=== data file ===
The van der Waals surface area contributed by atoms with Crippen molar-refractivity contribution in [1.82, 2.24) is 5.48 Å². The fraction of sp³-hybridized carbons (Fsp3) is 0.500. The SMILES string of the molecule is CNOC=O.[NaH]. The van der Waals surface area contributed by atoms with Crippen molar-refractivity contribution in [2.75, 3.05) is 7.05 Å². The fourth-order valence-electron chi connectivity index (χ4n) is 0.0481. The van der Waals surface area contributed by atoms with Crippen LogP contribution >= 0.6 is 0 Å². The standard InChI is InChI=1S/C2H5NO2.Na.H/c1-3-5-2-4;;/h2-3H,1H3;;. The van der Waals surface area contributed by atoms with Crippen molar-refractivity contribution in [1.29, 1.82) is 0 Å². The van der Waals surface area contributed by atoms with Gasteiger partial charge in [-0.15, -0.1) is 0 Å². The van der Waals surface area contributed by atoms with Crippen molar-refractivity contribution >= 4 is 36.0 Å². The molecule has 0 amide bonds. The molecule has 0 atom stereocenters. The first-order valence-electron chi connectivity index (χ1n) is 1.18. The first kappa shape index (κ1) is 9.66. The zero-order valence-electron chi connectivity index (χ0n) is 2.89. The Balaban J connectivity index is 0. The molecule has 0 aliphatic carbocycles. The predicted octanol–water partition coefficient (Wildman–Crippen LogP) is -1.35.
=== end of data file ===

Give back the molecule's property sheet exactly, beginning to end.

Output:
The van der Waals surface area contributed by atoms with Crippen molar-refractivity contribution in [1.82, 2.24) is 5.48 Å². The fraction of sp³-hybridized carbons (Fsp3) is 0.500. The SMILES string of the molecule is CNOC=O.[NaH]. The van der Waals surface area contributed by atoms with Crippen molar-refractivity contribution in [2.75, 3.05) is 7.05 Å². The fourth-order valence-electron chi connectivity index (χ4n) is 0.0481. The van der Waals surface area contributed by atoms with Crippen LogP contribution >= 0.6 is 0 Å². The standard InChI is InChI=1S/C2H5NO2.Na.H/c1-3-5-2-4;;/h2-3H,1H3;;. The van der Waals surface area contributed by atoms with Crippen molar-refractivity contribution in [1.29, 1.82) is 0 Å². The van der Waals surface area contributed by atoms with Gasteiger partial charge in [-0.15, -0.1) is 0 Å². The van der Waals surface area contributed by atoms with Crippen molar-refractivity contribution >= 4 is 36.0 Å². The molecule has 0 amide bonds. The molecule has 0 atom stereocenters. The first-order valence-electron chi connectivity index (χ1n) is 1.18. The first kappa shape index (κ1) is 9.66. The zero-order valence-electron chi connectivity index (χ0n) is 2.89. The Balaban J connectivity index is 0. The molecule has 0 aliphatic carbocycles. The predicted octanol–water partition coefficient (Wildman–Crippen LogP) is -1.35.